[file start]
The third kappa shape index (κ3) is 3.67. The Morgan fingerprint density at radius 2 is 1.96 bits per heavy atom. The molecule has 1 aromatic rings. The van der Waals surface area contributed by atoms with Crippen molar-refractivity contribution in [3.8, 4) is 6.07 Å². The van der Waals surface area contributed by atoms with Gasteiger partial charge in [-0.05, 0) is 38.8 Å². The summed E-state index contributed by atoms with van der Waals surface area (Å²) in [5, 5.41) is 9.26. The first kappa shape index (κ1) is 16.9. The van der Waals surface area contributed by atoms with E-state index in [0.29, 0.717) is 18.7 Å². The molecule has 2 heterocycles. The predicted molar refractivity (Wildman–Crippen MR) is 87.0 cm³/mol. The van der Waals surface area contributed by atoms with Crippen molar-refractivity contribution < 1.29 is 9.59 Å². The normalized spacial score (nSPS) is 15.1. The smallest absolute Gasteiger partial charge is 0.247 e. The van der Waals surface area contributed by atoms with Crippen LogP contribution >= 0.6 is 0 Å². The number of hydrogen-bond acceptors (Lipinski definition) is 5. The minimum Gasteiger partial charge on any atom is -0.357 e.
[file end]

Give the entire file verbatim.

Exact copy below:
The third kappa shape index (κ3) is 3.67. The Morgan fingerprint density at radius 2 is 1.96 bits per heavy atom. The molecule has 1 aromatic rings. The van der Waals surface area contributed by atoms with Crippen molar-refractivity contribution in [3.8, 4) is 6.07 Å². The van der Waals surface area contributed by atoms with Gasteiger partial charge in [-0.05, 0) is 38.8 Å². The summed E-state index contributed by atoms with van der Waals surface area (Å²) in [5, 5.41) is 9.26. The first kappa shape index (κ1) is 16.9. The van der Waals surface area contributed by atoms with E-state index in [0.29, 0.717) is 18.7 Å². The molecule has 2 heterocycles. The predicted molar refractivity (Wildman–Crippen MR) is 87.0 cm³/mol. The van der Waals surface area contributed by atoms with Crippen molar-refractivity contribution < 1.29 is 9.59 Å². The normalized spacial score (nSPS) is 15.1. The smallest absolute Gasteiger partial charge is 0.247 e. The van der Waals surface area contributed by atoms with Crippen LogP contribution >= 0.6 is 0 Å². The number of hydrogen-bond acceptors (Lipinski definition) is 5. The minimum Gasteiger partial charge on any atom is -0.357 e.